Online Travel Agencies Win Tax Dispute in Missouri
July 1, 2011
On Wednesday, the Missouri Supreme Court ruled in favor of online travel agencies in their continuing battle against states over hotel occupancy taxes.
Missouri argued that online travel agencies were not paying enough taxes because they were not taxed on the difference between the amount the hotel receives for a room and the amount the travel service receives after a customer books that room. In other words, the amount that goes to the hotel for the hotel room is subject to hotel tax, while the amount that goes to the online travel service is not.
These companies argued that they were not subject to the tax because Missouri law states “under no circumstances shall a travel agent or intermediary be deemed an operator of a hotel.” Because online travel services do not own or sell the rooms (the customer is the purchaser of record), hotel tax is only due on the amount received by the hotel and not for amounts paid to others for related services.
Wednesday’s ruling in favor of these agencies is just another chapter in a continuing debate. Last year, we published a report supporting the conclusion that these agencies should not be taxed because they are offering a service that is nontaxable under most states’ sales taxes:
Taxes on hotel rooms are generally little more than a way of shifting the tax burden to non-residents (and nonvoters). When compared to taxes on other transactions, they are typically imposed at a much higher rate… Far from leveling the playing field or collecting taxes already owed, recent state and local lawsuits against online travel companies impose new taxes in a way not justified by the principles of sound tax policy.
While Missouri may have ruled in favor of online travel agencies, not every state is so kind. Earlier this year, New York drafted legislation specifically imposing a hotel tax on these services as well as other “room remarketers.” We viewed this as a way for the state to “extract a bit more from non-voting non-residents.”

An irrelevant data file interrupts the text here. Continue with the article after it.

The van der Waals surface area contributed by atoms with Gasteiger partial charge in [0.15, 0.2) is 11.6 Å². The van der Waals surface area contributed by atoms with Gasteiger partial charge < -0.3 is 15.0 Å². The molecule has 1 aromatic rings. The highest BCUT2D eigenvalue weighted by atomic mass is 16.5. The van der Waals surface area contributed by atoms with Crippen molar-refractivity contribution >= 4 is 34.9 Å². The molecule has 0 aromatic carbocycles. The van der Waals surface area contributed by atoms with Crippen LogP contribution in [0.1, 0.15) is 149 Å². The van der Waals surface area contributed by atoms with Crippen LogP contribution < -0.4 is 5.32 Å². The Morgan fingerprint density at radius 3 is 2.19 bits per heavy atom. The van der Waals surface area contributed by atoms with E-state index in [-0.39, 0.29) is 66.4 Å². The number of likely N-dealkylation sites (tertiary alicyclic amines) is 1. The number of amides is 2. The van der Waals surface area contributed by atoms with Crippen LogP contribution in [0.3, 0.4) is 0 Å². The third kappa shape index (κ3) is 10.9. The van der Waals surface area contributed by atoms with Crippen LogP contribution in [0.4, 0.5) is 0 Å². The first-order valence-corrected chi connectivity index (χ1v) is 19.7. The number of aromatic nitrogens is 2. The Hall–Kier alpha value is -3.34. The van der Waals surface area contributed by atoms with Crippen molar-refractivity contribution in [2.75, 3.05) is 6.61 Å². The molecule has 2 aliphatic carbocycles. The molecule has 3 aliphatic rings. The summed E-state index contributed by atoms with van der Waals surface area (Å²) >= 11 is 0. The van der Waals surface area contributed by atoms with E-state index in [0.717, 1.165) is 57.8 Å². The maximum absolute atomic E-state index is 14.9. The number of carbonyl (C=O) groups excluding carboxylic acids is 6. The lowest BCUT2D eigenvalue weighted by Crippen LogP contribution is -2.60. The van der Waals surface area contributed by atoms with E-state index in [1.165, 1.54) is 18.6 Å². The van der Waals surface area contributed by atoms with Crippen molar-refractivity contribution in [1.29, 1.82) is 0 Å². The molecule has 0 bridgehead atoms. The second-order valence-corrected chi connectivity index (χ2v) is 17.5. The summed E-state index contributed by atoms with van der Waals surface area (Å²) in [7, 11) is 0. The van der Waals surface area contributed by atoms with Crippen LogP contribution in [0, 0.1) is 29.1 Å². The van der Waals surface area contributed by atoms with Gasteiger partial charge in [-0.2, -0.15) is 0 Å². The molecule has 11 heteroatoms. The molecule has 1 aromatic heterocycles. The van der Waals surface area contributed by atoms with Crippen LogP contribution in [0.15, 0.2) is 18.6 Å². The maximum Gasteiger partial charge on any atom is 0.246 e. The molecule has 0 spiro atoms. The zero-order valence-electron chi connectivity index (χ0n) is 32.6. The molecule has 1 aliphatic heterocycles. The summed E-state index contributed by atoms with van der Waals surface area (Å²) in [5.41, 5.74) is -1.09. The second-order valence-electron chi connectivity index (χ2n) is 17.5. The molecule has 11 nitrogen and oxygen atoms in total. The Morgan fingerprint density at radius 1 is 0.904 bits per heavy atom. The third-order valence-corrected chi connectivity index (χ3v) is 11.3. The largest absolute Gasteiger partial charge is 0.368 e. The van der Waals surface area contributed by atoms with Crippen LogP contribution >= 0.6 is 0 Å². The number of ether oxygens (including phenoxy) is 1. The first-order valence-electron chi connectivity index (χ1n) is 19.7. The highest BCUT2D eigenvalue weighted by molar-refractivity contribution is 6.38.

Similarly, Washington, D.C. passed the “Payment of Full Hotel Taxes by Online Vendors Clarification Act of 2010” which amended the city’s tax code to remove any ambiguity. D.C. officials estimate this could lead to between $4 million and $10 million annually in additional revenue.
Some organizations, however, are skeptical. According to the National Taxpayers Union, this law will “divert bookings, from both large and small operators, to neighboring cities such as Arlington, Alexandria, and Bethesda, which will deprive the District of hotel tax revenue and badly needed economic activity that visitors to our nation’s capital provide.”
Even the passing of this legislation has not settled the issue. In March, D.C. sued the online travel services Orbitz Worldwide, Travelocity.com, Priceline.com and Expedia in an attempt to collect these taxes. If the court rules in favor of D.C., these agencies may be forced to pay “taxes, penalties and interest on the uncollected taxes dating back to 1998.”
For more on this issue, see our report here.
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